Find your internal source, it will ripple change into the world.
I share Celtic reverence for sources of water, springs that erupt out of the ground, or sources of the great British rivers. My ancient ancestors considered water sources as sacred: the ancient neolithic structures such as Stonehenge cluster around the source of the River Avon; the cave paintings of Chauvet focus upon a vulva-like cave opening from which a spring emerges with a stampede of painted animals on the walls, born out of the source into the world; Colchester’s Balkerne Gate springs once had a temple to the three Roman mothers; near Colchester at St Osyth is a memory of an ancient female spirit of a spring transformed into a Christian saint.
Sources of water to my ancient ancestors was the source of all things, all the animals the hunter gatherers hunted came from this source, and returned to it. Prosperity (health, happiness, abundance) came forth from that symbolised as the sources of water. Water sources became the focus of legend, stories and reverence of nature spirits. All things came from, then returned to this source. The Tao Te Ching (40) says:
“The movement of the Tao
By contraries proceeds;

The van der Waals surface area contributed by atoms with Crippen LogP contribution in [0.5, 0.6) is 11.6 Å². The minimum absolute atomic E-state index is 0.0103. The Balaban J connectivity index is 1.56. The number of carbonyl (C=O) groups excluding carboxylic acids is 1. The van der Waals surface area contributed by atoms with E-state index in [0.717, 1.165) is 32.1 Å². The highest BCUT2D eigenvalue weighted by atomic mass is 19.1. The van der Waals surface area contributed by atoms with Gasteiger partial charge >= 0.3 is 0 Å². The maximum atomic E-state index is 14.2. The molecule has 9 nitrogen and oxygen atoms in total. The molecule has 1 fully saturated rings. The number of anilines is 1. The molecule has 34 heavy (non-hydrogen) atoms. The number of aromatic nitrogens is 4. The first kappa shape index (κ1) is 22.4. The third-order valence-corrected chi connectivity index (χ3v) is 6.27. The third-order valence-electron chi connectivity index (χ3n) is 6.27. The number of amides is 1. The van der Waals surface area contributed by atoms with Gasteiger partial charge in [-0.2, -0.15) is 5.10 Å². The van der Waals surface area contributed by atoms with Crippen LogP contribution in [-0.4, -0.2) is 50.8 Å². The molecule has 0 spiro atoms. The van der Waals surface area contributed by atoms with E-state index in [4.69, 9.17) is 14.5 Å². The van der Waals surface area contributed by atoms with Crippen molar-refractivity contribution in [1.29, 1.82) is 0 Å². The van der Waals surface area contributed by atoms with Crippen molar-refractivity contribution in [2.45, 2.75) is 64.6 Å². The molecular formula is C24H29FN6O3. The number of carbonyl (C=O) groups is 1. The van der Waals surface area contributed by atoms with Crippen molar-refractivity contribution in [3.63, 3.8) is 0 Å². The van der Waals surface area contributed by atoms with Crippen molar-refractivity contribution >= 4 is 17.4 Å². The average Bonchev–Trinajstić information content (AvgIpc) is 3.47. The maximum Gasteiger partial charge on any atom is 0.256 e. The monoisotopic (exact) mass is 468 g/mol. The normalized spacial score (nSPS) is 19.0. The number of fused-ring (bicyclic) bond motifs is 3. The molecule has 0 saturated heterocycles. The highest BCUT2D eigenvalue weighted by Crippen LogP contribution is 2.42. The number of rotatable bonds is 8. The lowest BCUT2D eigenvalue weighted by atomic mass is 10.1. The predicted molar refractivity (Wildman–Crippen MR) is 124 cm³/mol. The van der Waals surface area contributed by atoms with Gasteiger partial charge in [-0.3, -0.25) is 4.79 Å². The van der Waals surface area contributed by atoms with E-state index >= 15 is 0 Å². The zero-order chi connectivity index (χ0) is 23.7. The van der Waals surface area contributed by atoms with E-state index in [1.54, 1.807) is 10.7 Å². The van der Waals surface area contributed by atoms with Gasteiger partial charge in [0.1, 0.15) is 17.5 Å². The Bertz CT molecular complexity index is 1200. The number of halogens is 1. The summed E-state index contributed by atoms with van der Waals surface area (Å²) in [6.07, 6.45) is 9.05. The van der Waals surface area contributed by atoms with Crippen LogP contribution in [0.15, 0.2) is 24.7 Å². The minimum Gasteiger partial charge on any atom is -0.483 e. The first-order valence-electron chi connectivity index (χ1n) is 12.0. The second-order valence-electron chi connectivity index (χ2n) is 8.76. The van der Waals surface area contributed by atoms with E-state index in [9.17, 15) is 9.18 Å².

And weakness marks the course
Of Tao’s mighty deeds.
All things under heaven sprang from It as existing (and named);
that existence sprang from It as non-existent (and not named).”
Until a few hundred years ago a major water source for Colchester ran between the Roman walls and the hill of St Johns Green known as the Lose Brook. Aptly for its name, this water source is lost. I plan to locate the centre of my business near to a water source like the Lose Brook. I will find such a water source, uncover it and bring it back into use. Just as I focus on caring for living things or business customers, so the source of the strength of the business is a social contract between society, nature and the business tied together and centered into an authentic tangible narrative of a spring. Out of this centre ripples all the business processes into the internet and the world. The ever-present spring at the heart of the business will remind me of my social contract with nature and society based on values such as sustainability and localism, and woe anyone who forgets it.
Each individual must find their own internal source, for it is the source of their strength. Personal and human prosperity or ruin revolves around the source, forgetful people will suffer only ruin, those that remember will have harmony. The Tao of the Tao Te Ting, or the Logos of Heraclitus is this source, symbolised by the spring, well or fountain. You must first find your internal source, merge with it, become governed by it, stay centered on it, then the ripples of positive change you make into the world will come out of it.